During snowfall loose snow sticks to the underlying pavement, forming a hard crust that can be difficult to remove. In order to ensure good road traffic safety, winter maintenance personnel use several operations, such as mechanical removal and chemical altering, to keep snow plowable. One chemical, commonly applied on roads, is sodium chloride (salt). Recent studies establish that very small amounts of salt are sufficient to weaken compacted snow substantially, meaning that the mechanical properties of salted snow are different from dry snow. This change in the mechanical properties of salted snow, however, has not been considered when studying tire–pavement interaction in snowy conditions.

In an attempt to better understand salt snow as a material, this paper presents an experimental investigation of salted snow under uniaxial compression. The study examines the density and the loss of mass of snow after compression for different solution contents and compression speeds.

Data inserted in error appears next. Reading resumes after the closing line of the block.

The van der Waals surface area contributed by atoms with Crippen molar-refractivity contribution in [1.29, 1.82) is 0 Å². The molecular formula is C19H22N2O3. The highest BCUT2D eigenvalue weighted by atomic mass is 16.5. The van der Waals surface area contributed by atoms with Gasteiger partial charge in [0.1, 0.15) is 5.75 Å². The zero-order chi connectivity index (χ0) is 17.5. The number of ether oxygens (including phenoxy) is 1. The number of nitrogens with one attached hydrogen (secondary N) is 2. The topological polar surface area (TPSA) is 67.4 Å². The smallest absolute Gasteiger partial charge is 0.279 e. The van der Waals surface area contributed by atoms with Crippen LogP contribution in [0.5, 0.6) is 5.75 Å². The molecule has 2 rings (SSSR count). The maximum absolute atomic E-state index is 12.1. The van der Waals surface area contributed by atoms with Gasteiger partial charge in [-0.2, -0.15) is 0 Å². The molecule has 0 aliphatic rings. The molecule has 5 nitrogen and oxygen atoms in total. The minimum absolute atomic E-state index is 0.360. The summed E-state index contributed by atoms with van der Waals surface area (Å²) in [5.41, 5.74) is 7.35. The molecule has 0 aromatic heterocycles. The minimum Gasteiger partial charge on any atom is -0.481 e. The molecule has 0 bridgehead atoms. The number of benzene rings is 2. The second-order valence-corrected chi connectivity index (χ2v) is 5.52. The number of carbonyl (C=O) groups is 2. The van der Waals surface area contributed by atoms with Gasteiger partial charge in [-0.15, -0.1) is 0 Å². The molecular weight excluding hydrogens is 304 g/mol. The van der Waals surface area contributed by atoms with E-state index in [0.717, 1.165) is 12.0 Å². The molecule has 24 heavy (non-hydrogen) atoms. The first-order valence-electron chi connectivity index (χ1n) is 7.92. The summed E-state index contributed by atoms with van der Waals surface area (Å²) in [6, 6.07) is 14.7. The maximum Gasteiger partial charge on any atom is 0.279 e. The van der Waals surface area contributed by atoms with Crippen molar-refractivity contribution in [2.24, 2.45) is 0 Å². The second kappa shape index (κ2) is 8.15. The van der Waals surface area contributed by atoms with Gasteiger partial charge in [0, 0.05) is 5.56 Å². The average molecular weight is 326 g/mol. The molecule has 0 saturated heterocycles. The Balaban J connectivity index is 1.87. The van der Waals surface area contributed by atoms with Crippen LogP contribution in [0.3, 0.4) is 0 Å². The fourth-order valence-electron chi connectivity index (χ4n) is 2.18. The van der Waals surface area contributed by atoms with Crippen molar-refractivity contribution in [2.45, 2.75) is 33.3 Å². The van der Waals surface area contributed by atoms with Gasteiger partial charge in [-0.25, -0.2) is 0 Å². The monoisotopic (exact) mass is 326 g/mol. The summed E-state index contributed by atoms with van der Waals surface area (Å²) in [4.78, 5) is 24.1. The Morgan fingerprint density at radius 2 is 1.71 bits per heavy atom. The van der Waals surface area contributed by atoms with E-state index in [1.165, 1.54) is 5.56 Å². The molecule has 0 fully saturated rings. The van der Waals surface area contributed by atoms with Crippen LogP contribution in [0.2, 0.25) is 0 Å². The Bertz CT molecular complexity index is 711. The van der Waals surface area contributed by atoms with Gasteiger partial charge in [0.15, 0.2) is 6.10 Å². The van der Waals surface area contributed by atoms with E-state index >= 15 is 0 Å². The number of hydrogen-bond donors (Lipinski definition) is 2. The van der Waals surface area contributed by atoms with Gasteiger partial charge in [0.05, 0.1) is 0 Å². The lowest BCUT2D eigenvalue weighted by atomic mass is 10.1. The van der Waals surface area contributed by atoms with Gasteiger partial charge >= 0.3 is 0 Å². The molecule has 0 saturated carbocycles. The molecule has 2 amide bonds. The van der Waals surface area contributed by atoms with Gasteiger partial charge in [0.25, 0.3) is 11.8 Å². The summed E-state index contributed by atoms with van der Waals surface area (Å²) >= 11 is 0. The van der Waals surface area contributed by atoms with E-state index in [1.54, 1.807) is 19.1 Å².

Samples of snow were mixed with sodium chloride solution at different liquid contents. The snow samples were then compressed by an MTS uniaxial compression machine, up to an applied load of approximately 2 bars, roughly corresponding to the pressure applied by a car. Applied forces and dry density were measured for each test after compression. Based on the results carried out in this study, we found that: Salted snow gets a higher density after compaction compared to dry snow, also flows easier than dry snow, giving a larger loss of mass during uniaxial compression. The dry density after compaction increases with compaction speed for dry snow but decreases with compaction speed for salted snow.

The effect of the solution on the compressibility and flowability of the material and its relevance for tire–pavement interaction are discussed.

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